Escape from Germany

After the National Socialists came to power , the Pfemferts fled Berlin hastily at the beginning of March and went via Dresden to Karlsbad , where Franz Pfemfert, who had also worked as a portrait photographer in Berlin, opened a photo studio. Alexandra Ramm-Pfemfert continued to work on translations from Russian during this time. However, their existence in Czechoslovakia was constantly in jeopardy, not only because they had to rely on financial support from friends, but also because they were politically and socially isolated: the mostly German-nationally-minded Sudeten Germans were just as suspicious of the radical left couple as the Czech and German Communists loyal to the line who lived there in exile. So in October 1936 they went to Paris.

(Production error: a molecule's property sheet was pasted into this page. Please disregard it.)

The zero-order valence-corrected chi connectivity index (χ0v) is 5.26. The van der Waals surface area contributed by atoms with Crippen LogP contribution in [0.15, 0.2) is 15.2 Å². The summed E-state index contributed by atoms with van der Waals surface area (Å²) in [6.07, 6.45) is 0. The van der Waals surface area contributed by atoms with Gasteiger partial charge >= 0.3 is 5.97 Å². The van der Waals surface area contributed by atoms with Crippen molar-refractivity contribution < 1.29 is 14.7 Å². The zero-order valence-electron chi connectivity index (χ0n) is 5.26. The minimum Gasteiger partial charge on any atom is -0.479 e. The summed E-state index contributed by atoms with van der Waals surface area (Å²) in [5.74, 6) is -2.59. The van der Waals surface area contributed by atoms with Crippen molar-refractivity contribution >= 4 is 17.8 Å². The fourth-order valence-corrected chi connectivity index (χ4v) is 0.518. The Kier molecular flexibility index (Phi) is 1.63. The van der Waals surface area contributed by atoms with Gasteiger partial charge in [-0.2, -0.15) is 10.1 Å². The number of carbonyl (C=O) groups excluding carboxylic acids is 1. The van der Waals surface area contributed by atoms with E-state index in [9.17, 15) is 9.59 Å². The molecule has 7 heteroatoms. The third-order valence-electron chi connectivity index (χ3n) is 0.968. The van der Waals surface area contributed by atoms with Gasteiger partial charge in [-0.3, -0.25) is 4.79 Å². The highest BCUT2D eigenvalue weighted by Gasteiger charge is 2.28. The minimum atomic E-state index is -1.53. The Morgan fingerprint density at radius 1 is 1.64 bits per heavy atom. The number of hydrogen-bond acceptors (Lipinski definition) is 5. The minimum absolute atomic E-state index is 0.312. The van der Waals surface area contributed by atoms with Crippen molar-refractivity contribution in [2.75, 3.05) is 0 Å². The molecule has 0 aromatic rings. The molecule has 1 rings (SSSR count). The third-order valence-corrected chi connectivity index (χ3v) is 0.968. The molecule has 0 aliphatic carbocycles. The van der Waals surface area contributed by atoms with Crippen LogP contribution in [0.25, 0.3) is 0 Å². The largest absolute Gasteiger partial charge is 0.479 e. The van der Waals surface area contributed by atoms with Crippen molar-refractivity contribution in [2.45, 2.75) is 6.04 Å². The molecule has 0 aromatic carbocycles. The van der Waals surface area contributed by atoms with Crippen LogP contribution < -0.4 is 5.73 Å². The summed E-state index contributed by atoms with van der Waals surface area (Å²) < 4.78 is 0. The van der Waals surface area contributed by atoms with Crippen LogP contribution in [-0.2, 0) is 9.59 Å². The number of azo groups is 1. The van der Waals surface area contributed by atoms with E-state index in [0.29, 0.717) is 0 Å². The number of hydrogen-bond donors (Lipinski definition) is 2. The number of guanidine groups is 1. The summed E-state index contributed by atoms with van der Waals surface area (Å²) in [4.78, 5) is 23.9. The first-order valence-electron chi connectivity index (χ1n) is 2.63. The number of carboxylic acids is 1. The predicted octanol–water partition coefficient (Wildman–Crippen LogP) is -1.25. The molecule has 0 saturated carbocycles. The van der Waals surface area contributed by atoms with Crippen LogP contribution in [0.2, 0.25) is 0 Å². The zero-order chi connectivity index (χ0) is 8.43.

In exile in Paris, the Pfemferts were less isolated, as not only a few relatives of Alexandra Ramm-Pfemfert lived there, but also acquaintances from the Berlin period, such as Thea Sternheim , Franz Jung , Carl Einstein and Lew L. Sedow. Franz Pfemfert also opened a photo studio here again. Politically, the two were only little active at that time - and then only in secret - because on the one hand the French government suppressed political statements by emigrants and on the other hand agents of the Soviet secret service GPU made such an engagement dangerous to life (her friend Kurt Landau was in murdered by Soviet agents at this time, and Trotsky's son Lev L. Sedov also died under mysterious circumstances).